Besides optimistic forecast of life expectancies and accuracy of during out-of-sample evaluation period, we examined more deeply the ability of the methods to capture the mortality improvement over the life span in this section. Moreover, we observed that some methods have different performances for different stages of lifespan (Tables 8 and 9). The fitted parameters of the LC model with a forecast of parameter kt and the observed and fitted log mortality rates for females are presented in Figs. 4 and 5. As discussed before, the parameter kt is used for the forecast; the blue spread of kt in Fig. 4 may be implemented for interval forecasting as well (Hyndman and Ullah 2007). The main source of gain in female life expectancy was the result of the decline in adult and senescence mortality for some particular causes of deaths. Previous studies revealed the contribution of the female population aged 64 years and over was more substantial on increasing life expectancy than that of middle-aged females those were also affected by the economic crisis in past (Bálint and Kovács 2015; Bohk and Rau 2015).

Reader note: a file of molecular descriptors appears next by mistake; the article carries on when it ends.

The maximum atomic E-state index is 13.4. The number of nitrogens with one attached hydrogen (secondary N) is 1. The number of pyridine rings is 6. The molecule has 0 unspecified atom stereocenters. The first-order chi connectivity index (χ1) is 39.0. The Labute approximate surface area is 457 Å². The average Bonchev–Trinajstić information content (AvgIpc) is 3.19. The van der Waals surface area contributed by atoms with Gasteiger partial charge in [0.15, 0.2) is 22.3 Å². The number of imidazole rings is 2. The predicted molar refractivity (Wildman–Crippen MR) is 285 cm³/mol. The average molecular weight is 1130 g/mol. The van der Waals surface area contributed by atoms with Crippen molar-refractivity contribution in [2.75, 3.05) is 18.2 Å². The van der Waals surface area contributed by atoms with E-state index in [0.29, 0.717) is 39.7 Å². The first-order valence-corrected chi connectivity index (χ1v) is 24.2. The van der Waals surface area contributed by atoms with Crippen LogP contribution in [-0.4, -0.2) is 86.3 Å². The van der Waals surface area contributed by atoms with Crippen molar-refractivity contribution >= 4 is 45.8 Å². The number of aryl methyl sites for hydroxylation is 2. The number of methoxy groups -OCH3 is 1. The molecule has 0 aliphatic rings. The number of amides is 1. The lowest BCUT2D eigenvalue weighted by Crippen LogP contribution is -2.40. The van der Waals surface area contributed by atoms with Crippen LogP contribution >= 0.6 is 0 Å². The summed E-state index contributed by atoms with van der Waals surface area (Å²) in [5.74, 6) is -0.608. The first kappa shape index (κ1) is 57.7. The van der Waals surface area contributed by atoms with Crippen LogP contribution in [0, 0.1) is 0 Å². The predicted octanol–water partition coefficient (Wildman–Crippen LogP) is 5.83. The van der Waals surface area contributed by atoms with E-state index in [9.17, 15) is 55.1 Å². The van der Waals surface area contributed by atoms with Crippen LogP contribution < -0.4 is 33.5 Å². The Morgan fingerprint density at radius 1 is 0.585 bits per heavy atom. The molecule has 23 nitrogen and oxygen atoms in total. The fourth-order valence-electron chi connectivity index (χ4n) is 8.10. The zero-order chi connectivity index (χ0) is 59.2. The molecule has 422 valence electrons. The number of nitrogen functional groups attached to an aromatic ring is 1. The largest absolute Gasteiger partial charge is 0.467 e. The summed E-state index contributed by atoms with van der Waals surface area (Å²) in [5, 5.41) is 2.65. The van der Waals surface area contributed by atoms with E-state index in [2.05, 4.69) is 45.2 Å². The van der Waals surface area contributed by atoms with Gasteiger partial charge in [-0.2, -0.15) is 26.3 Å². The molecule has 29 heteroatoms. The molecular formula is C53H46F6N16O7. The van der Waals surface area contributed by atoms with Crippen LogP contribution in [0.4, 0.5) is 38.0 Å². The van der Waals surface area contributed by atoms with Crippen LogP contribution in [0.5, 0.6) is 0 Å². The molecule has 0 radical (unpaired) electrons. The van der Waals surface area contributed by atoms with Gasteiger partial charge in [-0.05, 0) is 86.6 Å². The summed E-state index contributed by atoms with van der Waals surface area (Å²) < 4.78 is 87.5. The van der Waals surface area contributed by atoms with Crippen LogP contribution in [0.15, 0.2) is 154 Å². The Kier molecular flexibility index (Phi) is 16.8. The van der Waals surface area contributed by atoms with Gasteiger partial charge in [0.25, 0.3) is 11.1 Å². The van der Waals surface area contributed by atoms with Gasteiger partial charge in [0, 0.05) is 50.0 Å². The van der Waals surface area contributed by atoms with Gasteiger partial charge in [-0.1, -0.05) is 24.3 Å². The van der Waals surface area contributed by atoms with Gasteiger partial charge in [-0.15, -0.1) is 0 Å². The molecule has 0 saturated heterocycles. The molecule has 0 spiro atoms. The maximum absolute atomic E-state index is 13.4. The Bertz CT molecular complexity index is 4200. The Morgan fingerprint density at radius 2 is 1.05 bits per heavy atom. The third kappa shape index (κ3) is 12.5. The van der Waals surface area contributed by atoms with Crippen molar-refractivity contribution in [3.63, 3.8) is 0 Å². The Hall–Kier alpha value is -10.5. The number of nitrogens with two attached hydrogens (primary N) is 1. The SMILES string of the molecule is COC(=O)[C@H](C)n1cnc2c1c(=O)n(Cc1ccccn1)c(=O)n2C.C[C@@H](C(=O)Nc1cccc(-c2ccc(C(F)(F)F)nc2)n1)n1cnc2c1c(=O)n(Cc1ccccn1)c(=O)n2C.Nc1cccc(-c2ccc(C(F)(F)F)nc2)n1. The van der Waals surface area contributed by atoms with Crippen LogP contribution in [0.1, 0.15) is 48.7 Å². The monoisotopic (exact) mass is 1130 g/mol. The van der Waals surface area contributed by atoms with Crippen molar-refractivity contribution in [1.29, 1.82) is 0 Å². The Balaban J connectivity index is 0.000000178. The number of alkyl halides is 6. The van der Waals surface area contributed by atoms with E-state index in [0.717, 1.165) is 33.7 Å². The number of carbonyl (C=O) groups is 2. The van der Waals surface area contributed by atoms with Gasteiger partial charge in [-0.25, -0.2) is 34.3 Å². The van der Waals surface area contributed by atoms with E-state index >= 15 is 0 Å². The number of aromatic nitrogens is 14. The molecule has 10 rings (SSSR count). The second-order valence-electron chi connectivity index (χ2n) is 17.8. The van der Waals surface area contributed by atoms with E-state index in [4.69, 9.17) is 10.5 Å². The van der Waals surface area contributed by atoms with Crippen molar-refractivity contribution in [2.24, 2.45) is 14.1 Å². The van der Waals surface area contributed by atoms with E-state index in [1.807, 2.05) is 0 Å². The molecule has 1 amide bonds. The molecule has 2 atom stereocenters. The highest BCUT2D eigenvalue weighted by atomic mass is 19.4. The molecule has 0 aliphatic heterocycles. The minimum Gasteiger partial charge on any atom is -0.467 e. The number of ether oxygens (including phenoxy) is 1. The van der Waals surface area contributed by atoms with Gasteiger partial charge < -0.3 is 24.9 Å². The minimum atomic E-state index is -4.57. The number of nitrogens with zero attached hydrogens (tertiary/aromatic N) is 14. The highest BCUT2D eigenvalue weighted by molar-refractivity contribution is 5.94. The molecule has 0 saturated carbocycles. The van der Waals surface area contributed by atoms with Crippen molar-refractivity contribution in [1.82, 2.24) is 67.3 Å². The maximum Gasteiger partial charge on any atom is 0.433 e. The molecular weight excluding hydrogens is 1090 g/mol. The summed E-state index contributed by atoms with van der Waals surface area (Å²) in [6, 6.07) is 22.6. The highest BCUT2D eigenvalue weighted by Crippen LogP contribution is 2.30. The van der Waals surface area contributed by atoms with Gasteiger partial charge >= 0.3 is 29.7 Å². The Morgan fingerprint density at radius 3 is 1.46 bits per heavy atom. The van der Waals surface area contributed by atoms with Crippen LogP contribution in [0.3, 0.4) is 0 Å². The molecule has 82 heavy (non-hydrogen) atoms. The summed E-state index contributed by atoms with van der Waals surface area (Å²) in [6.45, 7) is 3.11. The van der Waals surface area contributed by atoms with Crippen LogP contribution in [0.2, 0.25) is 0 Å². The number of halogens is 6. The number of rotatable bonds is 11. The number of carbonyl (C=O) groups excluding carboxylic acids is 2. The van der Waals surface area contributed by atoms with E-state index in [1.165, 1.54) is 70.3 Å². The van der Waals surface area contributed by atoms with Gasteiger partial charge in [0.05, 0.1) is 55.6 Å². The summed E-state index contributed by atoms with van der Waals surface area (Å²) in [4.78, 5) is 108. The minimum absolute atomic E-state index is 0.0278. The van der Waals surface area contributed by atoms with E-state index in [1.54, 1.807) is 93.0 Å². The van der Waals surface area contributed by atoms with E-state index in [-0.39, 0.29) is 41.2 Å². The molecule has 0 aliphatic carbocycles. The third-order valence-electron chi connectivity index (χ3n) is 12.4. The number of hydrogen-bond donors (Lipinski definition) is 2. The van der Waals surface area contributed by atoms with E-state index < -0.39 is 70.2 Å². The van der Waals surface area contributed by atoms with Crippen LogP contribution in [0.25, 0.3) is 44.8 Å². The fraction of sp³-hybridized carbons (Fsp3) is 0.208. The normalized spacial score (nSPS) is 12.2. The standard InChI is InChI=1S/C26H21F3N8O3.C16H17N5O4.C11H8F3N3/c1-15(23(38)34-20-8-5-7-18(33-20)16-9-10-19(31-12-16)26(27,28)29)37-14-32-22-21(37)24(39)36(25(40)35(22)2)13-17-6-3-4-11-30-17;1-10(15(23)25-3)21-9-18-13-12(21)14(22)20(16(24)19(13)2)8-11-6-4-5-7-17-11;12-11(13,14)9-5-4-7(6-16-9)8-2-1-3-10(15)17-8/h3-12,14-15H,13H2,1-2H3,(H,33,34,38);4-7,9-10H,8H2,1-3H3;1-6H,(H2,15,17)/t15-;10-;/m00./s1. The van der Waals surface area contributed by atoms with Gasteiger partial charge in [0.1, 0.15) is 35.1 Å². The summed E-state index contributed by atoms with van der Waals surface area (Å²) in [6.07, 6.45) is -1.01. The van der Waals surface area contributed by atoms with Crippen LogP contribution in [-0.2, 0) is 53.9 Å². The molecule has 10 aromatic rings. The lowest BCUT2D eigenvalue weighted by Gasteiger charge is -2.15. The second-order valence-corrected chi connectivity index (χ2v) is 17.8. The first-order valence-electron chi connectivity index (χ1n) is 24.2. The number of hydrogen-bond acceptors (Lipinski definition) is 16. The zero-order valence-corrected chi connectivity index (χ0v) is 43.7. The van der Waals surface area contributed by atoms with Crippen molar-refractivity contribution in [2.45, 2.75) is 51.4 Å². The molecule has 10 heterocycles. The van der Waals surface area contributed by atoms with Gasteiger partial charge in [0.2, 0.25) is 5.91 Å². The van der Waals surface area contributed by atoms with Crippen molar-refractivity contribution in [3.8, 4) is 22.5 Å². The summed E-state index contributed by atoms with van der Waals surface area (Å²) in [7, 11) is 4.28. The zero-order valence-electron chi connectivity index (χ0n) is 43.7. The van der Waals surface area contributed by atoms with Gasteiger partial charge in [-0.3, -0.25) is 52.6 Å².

Fig. 4
figure 4

Fitted components of basic LC method for females of Hungary (1960:2014). The blue area of the parameter kt presents spread of the parameter under a random walk with drift which is used to make forecast

Fig. 5
figure 5

Observed (1960:2014) and 40 years ahead forecast (2015:2054) of log mortality rates for females of Hungary by basic LC method. Years are plotted using a rainbow palette as before. Observed mortality rates are plotted using dotted line whereas forecast are plotted with regular line. Due to mortality improvement, the forecasts of mortality rates are below the observed mortality curves and more close to each other

We already compared the forecasts for life expectancies at different ages. Figure 6 shows the 40-years-ahead forecast of log mortality rates for Hungarian females using different methods.

Fig. 6
figure 6